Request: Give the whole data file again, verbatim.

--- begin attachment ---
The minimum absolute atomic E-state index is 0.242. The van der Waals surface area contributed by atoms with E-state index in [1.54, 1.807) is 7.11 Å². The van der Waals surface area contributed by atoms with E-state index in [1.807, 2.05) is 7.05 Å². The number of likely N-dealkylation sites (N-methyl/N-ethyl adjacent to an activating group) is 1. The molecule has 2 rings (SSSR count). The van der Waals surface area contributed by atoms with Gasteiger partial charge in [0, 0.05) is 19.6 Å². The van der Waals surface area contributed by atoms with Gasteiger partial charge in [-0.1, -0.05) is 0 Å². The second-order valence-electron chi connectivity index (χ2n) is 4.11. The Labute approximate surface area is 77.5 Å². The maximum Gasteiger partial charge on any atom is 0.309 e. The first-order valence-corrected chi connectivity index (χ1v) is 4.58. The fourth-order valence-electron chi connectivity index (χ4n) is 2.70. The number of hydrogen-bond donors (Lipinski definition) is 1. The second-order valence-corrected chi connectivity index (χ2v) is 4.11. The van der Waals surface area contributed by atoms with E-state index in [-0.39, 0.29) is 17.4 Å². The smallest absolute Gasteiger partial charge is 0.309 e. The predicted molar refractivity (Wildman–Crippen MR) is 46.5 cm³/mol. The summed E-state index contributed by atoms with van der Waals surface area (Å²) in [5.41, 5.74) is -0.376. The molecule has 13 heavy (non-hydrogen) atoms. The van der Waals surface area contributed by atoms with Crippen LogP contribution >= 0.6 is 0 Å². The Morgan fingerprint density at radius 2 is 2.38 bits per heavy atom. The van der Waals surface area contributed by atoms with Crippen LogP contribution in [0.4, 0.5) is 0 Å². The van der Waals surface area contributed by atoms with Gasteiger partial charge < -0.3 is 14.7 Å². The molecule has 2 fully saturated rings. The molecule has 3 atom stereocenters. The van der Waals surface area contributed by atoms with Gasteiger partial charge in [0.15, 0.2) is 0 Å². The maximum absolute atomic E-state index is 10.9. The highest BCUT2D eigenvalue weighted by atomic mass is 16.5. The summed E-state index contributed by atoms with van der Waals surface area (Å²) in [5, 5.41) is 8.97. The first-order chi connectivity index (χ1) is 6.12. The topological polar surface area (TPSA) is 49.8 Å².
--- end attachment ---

The minimum absolute atomic E-state index is 0.242. The van der Waals surface area contributed by atoms with E-state index in [1.54, 1.807) is 7.11 Å². The van der Waals surface area contributed by atoms with E-state index in [1.807, 2.05) is 7.05 Å². The number of likely N-dealkylation sites (N-methyl/N-ethyl adjacent to an activating group) is 1. The molecule has 2 rings (SSSR count). The van der Waals surface area contributed by atoms with Gasteiger partial charge in [0, 0.05) is 19.6 Å². The van der Waals surface area contributed by atoms with Gasteiger partial charge in [-0.1, -0.05) is 0 Å². The second-order valence-electron chi connectivity index (χ2n) is 4.11. The Labute approximate surface area is 77.5 Å². The maximum Gasteiger partial charge on any atom is 0.309 e. The first-order valence-corrected chi connectivity index (χ1v) is 4.58. The fourth-order valence-electron chi connectivity index (χ4n) is 2.70. The number of hydrogen-bond donors (Lipinski definition) is 1. The second-order valence-corrected chi connectivity index (χ2v) is 4.11. The van der Waals surface area contributed by atoms with E-state index in [-0.39, 0.29) is 17.4 Å². The smallest absolute Gasteiger partial charge is 0.309 e. The predicted molar refractivity (Wildman–Crippen MR) is 46.5 cm³/mol. The summed E-state index contributed by atoms with van der Waals surface area (Å²) in [5.41, 5.74) is -0.376. The molecule has 13 heavy (non-hydrogen) atoms. The van der Waals surface area contributed by atoms with Crippen LogP contribution >= 0.6 is 0 Å². The Morgan fingerprint density at radius 2 is 2.38 bits per heavy atom. The van der Waals surface area contributed by atoms with Crippen LogP contribution in [0.4, 0.5) is 0 Å². The van der Waals surface area contributed by atoms with Gasteiger partial charge < -0.3 is 14.7 Å². The molecule has 2 fully saturated rings. The molecule has 3 atom stereocenters. The van der Waals surface area contributed by atoms with Gasteiger partial charge in [0.15, 0.2) is 0 Å². The maximum absolute atomic E-state index is 10.9. The highest BCUT2D eigenvalue weighted by atomic mass is 16.5. The summed E-state index contributed by atoms with van der Waals surface area (Å²) in [5, 5.41) is 8.97. The first-order chi connectivity index (χ1) is 6.12. The topological polar surface area (TPSA) is 49.8 Å².